A champion Irish dancer was murdered by a “ruthless” couple who poisoned him with “Devil’s Breath” after meeting via a dating app, a court has heard.
Diana Cristea and Joel Osei used Adrian Murphy’s name in an attempt to purchase more than $80,000 worth of diamonds from a New York jeweller, jurors at Croydon Crown Court were told on Tuesday.
The pair deny murdering Murphy, who prosecutors say was killed with “Devil’s Breath” – another name for the drug scopolamine – at a Battersea flat some time between 31 May and 5 June 2019.
The court was told scopolamine is considered a favourite tool of robbers and rapists in South America because it knocks out victims.
Cristea and Osei have also been accused of poisoning a second man, who cannot be named for legal reasons, on 30 May 2019 and stealing £2,000 of items from him.
Crispin Aylett QC, prosecuting, said: “The prosecution allege that the two defendants were a pair of ruthless grifters, scammers looking to make easy money at whatever the cost to their victims.”
Cristea has admitted one count of fraud but denies two charges of theft and six of fraud.
Osei, who previously lived at Seven Sisters, north London, denies two counts of theft and eight counts of fraud.
Aylett said 25-year-old Osei met the victims in person after contacting them through the gay dating app Grindr, with 18-year-old Cristea “egging him on”.
Aylett said Osei went to the unnamed victim’s London residence on 30 May who was disappointed when Osei, who called himself “Remy”, did not seem interested in sex, the court heard.
The man returned from the toilet to find Osei had poured him a glass of orange juice and he drank it, but began to feel “breathless” before passing out, jurors were told.
A neighbour found the man and called an ambulance, but he found items including his wallet, bank cards and two laptops, worth about £2,000, had been stolen.
Aylett said Cristea, of Mill Hill, north London, texted and called Osei while he was at the man’s home, and paid for a minicab to pick him up.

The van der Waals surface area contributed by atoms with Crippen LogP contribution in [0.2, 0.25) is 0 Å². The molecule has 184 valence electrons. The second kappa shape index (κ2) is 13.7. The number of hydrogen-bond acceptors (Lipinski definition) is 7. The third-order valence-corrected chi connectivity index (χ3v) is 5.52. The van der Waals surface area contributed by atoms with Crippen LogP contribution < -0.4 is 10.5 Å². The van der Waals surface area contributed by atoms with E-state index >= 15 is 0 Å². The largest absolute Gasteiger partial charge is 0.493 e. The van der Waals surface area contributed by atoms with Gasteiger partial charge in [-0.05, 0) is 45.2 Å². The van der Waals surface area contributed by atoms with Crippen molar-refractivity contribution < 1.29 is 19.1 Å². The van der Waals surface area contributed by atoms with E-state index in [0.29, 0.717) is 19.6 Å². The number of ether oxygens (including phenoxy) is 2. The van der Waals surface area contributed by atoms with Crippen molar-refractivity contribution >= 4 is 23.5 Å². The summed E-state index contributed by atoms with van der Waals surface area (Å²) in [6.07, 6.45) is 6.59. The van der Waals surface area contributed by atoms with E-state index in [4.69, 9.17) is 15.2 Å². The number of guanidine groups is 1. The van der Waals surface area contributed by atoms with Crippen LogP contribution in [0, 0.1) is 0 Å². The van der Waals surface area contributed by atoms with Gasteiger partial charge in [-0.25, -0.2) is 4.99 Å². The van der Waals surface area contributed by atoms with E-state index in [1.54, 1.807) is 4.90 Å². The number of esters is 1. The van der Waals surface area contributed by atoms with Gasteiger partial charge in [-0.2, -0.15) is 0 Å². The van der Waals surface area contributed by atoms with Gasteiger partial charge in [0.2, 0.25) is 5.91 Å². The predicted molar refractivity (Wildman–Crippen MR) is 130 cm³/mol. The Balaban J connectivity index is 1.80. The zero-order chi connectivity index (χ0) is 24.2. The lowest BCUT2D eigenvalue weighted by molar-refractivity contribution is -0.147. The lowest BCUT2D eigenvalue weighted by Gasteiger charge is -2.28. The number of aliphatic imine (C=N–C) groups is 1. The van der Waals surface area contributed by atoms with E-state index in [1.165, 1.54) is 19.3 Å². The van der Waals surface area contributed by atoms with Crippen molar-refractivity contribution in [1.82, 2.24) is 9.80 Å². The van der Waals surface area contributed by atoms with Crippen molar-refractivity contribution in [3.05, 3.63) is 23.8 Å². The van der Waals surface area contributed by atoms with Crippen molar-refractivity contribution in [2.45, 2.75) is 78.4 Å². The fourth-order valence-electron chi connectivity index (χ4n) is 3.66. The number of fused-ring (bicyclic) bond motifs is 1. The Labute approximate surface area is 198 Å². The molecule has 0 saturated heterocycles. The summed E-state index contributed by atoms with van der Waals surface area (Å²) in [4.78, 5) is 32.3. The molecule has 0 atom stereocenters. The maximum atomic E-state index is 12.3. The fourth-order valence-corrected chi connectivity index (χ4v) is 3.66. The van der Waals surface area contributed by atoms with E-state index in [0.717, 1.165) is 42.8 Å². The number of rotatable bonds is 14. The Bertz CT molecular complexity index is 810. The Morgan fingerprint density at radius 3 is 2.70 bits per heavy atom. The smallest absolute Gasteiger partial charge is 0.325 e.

Jurors were told that Murphy met a man on Grindr and invited him to the Battersea flat he was staying in on 1 June.
The next day – by which time, Aylett said, Murphy “must have been dead” – the defendants used his name to unsuccessfully attempt to buy the diamonds, the court heard.
Murphy’s body was found on 4 June by his best friend, the property’s owner, and a Louis Vuitton bag, wallet and laptop had been stolen. Combined, they were worth about £2,000.
The court heard police linked a phone number used by “Remy” and Murphy’s visitor to Osei and Cristea.
The surviving victim identified Osei as Remy and he also appeared on camera coming out of a lift that went to the Battersea flat, jurors were told.
A post-mortem of Murphy’s body found traces of scopolamine, which comes from the deadly nightshade family of poisonous plants.
Traces of the drug were found on a Coca-Cola can and glass tumbler during a search of the flat, and were present in a sample of the surviving victim’s hair.
Aylett told jurors: “In South America, and in particularly in Colombia, it is said to be popular with both robbers and rapists who use it to incapacitate their victims, rendering them deeply unconscious for long periods of time.
“In Colombia, they don’t call it scopolamine, in Colombia they call it ‘the Devil’s Breath’.”
Osei was arrested at a music festival days before the incidents, where he meant to sell caffeine tablets as drugs, the court heard.
Jurors were told that Cristea texted Osei at the time: “And when you get back, we can focus on the ginger thing and ur batty boys loool.”
Aylett said the reference to a “ginger thing” was not obvious but it was “clear” the couple referenced gay men.
The trial continues.